|Publication number||US6690413 B1|
|Application number||US 09/475,366|
|Publication date||Feb 10, 2004|
|Filing date||Dec 30, 1999|
|Priority date||Apr 21, 1999|
|Publication number||09475366, 475366, US 6690413 B1, US 6690413B1, US-B1-6690413, US6690413 B1, US6690413B1|
|Inventors||Michael S. Moore|
|Original Assignee||Michael S. Moore|
|Export Citation||BiBTeX, EndNote, RefMan|
|Patent Citations (17), Referenced by (163), Classifications (21), Legal Events (7)|
|External Links: USPTO, USPTO Assignment, Espacenet|
This is a utility patent application based on a provisional patent application filed on Apr. 21, 1999, (Ser. No. 60/130,535).
1. Field of the Invention
This invention relates to viewing systems used on motor vehicles, and, more particularly, to a rear and side viewing system for heavy tractor-trailer motor vehicles.
2. Description of the Related Art
It is widely known that the vision of a driver of a tractor-trailer motor vehicle of specific areas located behind and to the sides of the tractor and trailer may be poor or blocked. In fact, these specific areas, commonly known as “blind spots”, are a major cause of accidents involving tractor-trailer motor vehicles. Visibility of these areas is especially important when turning the motor vehicle sharply to the left or right and when backing up, as shown in FIG. 2. Since many tractor-trailer motor vehicles are driven without a second individual acting as a guide or spotter to assist the driver, drivers are often required to turn or back up their tractor-trailer motor vehicles without actually knowing if an object, such as another motor vehicle or an individual, is located in these “blind spot” areas.
In the trucking industry, it is common practice for drivers to operate as independent contractors who own and operate their own tractors. Drivers will use their tractor to haul many types and sizes of trailers owned by different companies. Even in large trucking companies, it is common for drivers to operate one tractor and haul many types and sizes of trailers. Unfortunately, each type and size of trailer has it own unique blind spots that the driver must be familiar with in order to haul the trailer safely.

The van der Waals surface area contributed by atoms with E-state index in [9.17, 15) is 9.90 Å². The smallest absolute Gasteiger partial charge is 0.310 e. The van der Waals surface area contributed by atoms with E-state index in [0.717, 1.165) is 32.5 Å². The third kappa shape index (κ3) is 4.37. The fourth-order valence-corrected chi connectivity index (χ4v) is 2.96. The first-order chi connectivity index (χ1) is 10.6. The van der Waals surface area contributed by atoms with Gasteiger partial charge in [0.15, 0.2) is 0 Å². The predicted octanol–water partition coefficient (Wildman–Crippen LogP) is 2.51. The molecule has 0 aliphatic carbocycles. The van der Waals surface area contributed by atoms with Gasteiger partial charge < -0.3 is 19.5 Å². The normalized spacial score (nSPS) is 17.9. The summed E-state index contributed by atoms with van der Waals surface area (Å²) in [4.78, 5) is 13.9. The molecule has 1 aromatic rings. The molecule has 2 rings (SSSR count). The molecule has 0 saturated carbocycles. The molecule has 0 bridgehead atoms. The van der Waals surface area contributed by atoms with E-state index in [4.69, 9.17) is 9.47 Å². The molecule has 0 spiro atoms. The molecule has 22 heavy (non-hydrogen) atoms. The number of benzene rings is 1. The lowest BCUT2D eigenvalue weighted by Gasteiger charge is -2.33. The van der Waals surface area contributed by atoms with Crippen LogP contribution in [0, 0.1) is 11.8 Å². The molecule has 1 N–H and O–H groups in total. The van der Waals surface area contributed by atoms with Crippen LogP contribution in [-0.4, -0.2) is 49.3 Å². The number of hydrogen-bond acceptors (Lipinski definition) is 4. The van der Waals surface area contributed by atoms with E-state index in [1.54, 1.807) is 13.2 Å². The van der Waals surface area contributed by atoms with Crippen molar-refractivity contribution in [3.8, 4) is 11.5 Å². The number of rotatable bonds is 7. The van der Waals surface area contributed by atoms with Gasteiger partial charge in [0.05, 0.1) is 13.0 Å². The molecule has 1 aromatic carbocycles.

What is needed is an improved viewing system for a tractor-trailer motor vehicle that allows drivers to see these blind spots, that is easy to use, is assembled completely on the tractor, and can be used with any type and size of trailer.
It is an object of the invention to provide an improved viewing system for a tractor-trailer motor vehicle.
It is another object of the present invention to provide such a system that enables drivers to see blinds spots located behind and to the sides of their tractor-trailer motor vehicles.
It is another object of the invention to provide such a system that is solely mounted on the tractor so that the system may be used with many types and sizes of trailers.
These and other objects of the invention are met by providing an improved tractor-trailer viewing system designed to allow the driver of a tractor-trailer motor vehicle to view blind spots located behind and around the tractor and trailer. The system significantly improves the quantity and quality of visual information available to the driver above that provided by a standard mirror system. It is expected that such a system will improve overall highway safety and save lives.
The system is designed to constantly and automatically provide to the driver images of selected blind spots located behind and to the sides of the tractor and trailer. The system includes: (a) at least one real-time image capturing device mounted on the tractor designed to tilt, pan and focus on a target object located on or closely associated with the trailer; (b) a computer located inside the tractor coupled to the image capturing device; (c) an image capturing and comparative software program, hereinafter referred to as an image capturing software program, loaded into the working memory of the computer capable of processing an image file of the target object transmitted from the image capturing device, and capable of generating control commands to the image capturing device so that an image of the target object is constantly maintained as the tractor and trailer move relative to each other; (d) at least one adjustable viewing means also coupled to the computer that automatically adjusts the viewing means tilting, panning and focusing functions to match the movements of the image capturing device so that a desired image is constantly transmitted to the driver; and, (e) at least one display monitor located near the driver coupled to the adjustable viewing means so that the image taken thereby may be seen by the driver.